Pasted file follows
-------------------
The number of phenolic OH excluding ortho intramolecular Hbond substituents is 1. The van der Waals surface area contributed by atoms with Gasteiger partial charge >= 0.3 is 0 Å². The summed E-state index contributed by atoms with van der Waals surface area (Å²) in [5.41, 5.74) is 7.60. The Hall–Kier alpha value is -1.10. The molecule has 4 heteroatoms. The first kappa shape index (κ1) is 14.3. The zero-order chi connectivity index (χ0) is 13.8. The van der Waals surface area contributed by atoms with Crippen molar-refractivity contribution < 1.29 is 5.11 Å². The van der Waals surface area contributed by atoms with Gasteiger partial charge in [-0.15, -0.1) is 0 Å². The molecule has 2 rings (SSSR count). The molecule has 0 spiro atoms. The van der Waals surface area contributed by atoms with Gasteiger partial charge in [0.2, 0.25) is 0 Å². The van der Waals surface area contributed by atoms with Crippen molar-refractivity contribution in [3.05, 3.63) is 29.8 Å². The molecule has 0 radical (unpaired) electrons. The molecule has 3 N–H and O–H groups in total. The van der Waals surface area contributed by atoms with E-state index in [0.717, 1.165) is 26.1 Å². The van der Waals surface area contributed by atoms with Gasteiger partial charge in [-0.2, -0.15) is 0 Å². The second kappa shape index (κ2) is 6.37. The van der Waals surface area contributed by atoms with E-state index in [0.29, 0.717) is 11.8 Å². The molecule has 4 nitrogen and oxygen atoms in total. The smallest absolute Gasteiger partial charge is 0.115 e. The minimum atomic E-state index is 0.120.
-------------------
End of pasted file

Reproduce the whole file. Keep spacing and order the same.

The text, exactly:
The number of phenolic OH excluding ortho intramolecular Hbond substituents is 1. The van der Waals surface area contributed by atoms with Gasteiger partial charge >= 0.3 is 0 Å². The summed E-state index contributed by atoms with van der Waals surface area (Å²) in [5.41, 5.74) is 7.60. The Hall–Kier alpha value is -1.10. The molecule has 4 heteroatoms. The first kappa shape index (κ1) is 14.3. The zero-order chi connectivity index (χ0) is 13.8. The van der Waals surface area contributed by atoms with Crippen molar-refractivity contribution < 1.29 is 5.11 Å². The van der Waals surface area contributed by atoms with Gasteiger partial charge in [-0.15, -0.1) is 0 Å². The molecule has 2 rings (SSSR count). The molecule has 0 spiro atoms. The van der Waals surface area contributed by atoms with Gasteiger partial charge in [0.2, 0.25) is 0 Å². The van der Waals surface area contributed by atoms with Crippen molar-refractivity contribution in [3.05, 3.63) is 29.8 Å². The molecule has 0 radical (unpaired) electrons. The molecule has 3 N–H and O–H groups in total. The van der Waals surface area contributed by atoms with E-state index in [0.717, 1.165) is 26.1 Å². The van der Waals surface area contributed by atoms with Gasteiger partial charge in [-0.2, -0.15) is 0 Å². The second kappa shape index (κ2) is 6.37. The van der Waals surface area contributed by atoms with E-state index in [0.29, 0.717) is 11.8 Å². The molecule has 4 nitrogen and oxygen atoms in total. The smallest absolute Gasteiger partial charge is 0.115 e. The minimum atomic E-state index is 0.120.